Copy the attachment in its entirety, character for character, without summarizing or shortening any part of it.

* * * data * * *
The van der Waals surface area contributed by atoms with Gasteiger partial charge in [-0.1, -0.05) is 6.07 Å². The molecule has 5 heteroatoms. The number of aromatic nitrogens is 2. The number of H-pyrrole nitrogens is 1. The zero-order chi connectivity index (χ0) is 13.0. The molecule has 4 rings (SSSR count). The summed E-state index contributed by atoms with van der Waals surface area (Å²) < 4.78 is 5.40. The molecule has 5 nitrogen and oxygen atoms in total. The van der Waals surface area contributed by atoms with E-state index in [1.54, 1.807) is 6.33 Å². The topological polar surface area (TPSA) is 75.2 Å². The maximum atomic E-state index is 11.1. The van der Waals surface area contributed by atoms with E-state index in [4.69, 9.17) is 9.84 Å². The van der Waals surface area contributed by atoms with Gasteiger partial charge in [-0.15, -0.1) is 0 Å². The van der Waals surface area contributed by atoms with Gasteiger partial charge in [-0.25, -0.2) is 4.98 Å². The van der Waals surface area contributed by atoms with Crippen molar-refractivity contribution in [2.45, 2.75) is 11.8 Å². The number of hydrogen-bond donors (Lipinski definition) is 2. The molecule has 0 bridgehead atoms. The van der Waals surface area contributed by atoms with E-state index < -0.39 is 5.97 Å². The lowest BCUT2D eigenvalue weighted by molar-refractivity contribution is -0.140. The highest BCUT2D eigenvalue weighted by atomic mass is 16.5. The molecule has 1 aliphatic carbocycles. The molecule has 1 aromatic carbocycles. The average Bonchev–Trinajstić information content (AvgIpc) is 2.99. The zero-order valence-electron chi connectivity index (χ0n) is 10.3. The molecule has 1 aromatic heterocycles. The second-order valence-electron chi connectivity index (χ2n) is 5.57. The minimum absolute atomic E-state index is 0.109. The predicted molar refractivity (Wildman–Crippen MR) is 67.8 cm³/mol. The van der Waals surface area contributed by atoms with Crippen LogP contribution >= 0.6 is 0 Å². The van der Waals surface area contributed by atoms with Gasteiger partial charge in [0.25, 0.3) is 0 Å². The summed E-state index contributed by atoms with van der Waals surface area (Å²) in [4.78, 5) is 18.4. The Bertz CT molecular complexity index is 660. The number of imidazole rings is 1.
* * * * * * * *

The van der Waals surface area contributed by atoms with Gasteiger partial charge in [-0.1, -0.05) is 6.07 Å². The molecule has 5 heteroatoms. The number of aromatic nitrogens is 2. The number of H-pyrrole nitrogens is 1. The zero-order chi connectivity index (χ0) is 13.0. The molecule has 4 rings (SSSR count). The summed E-state index contributed by atoms with van der Waals surface area (Å²) < 4.78 is 5.40. The molecule has 5 nitrogen and oxygen atoms in total. The van der Waals surface area contributed by atoms with E-state index in [1.54, 1.807) is 6.33 Å². The topological polar surface area (TPSA) is 75.2 Å². The maximum atomic E-state index is 11.1. The van der Waals surface area contributed by atoms with E-state index in [4.69, 9.17) is 9.84 Å². The van der Waals surface area contributed by atoms with Gasteiger partial charge in [-0.15, -0.1) is 0 Å². The van der Waals surface area contributed by atoms with Gasteiger partial charge in [-0.25, -0.2) is 4.98 Å². The van der Waals surface area contributed by atoms with Crippen molar-refractivity contribution in [2.45, 2.75) is 11.8 Å². The number of hydrogen-bond donors (Lipinski definition) is 2. The molecule has 0 bridgehead atoms. The van der Waals surface area contributed by atoms with E-state index < -0.39 is 5.97 Å². The lowest BCUT2D eigenvalue weighted by molar-refractivity contribution is -0.140. The highest BCUT2D eigenvalue weighted by atomic mass is 16.5. The molecule has 1 aliphatic carbocycles. The molecule has 1 aromatic carbocycles. The average Bonchev–Trinajstić information content (AvgIpc) is 2.99. The zero-order valence-electron chi connectivity index (χ0n) is 10.3. The molecule has 1 aromatic heterocycles. The second-order valence-electron chi connectivity index (χ2n) is 5.57. The minimum absolute atomic E-state index is 0.109. The predicted molar refractivity (Wildman–Crippen MR) is 67.8 cm³/mol. The van der Waals surface area contributed by atoms with Crippen LogP contribution >= 0.6 is 0 Å². The van der Waals surface area contributed by atoms with Gasteiger partial charge in [0.25, 0.3) is 0 Å². The summed E-state index contributed by atoms with van der Waals surface area (Å²) in [4.78, 5) is 18.4. The Bertz CT molecular complexity index is 660. The number of imidazole rings is 1.